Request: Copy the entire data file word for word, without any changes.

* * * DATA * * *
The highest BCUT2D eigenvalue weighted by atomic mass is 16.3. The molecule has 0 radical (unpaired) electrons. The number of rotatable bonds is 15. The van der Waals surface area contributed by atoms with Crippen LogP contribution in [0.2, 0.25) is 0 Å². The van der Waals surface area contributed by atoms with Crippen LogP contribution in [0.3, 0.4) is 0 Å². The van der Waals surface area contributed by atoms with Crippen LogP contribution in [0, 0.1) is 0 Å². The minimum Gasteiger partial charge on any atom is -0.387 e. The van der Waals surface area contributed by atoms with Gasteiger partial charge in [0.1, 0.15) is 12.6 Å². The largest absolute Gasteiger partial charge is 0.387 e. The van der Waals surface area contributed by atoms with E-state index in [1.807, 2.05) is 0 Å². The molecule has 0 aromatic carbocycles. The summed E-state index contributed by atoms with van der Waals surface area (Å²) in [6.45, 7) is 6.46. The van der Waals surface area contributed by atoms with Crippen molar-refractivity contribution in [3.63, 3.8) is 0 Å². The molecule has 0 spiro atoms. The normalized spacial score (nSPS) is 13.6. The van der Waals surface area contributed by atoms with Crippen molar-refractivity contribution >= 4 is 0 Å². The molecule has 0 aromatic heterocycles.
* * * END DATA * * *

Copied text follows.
The highest BCUT2D eigenvalue weighted by atomic mass is 16.3. The molecule has 0 radical (unpaired) electrons. The number of rotatable bonds is 15. The van der Waals surface area contributed by atoms with Crippen LogP contribution in [0.2, 0.25) is 0 Å². The van der Waals surface area contributed by atoms with Crippen LogP contribution in [0.3, 0.4) is 0 Å². The van der Waals surface area contributed by atoms with Crippen LogP contribution in [0, 0.1) is 0 Å². The minimum Gasteiger partial charge on any atom is -0.387 e. The van der Waals surface area contributed by atoms with Gasteiger partial charge in [0.1, 0.15) is 12.6 Å². The largest absolute Gasteiger partial charge is 0.387 e. The van der Waals surface area contributed by atoms with E-state index in [1.807, 2.05) is 0 Å². The molecule has 0 aromatic carbocycles. The summed E-state index contributed by atoms with van der Waals surface area (Å²) in [6.45, 7) is 6.46. The van der Waals surface area contributed by atoms with Crippen molar-refractivity contribution in [3.63, 3.8) is 0 Å². The molecule has 0 spiro atoms. The normalized spacial score (nSPS) is 13.6. The van der Waals surface area contributed by atoms with Crippen molar-refractivity contribution >= 4 is 0 Å². The molecule has 0 aromatic heterocycles.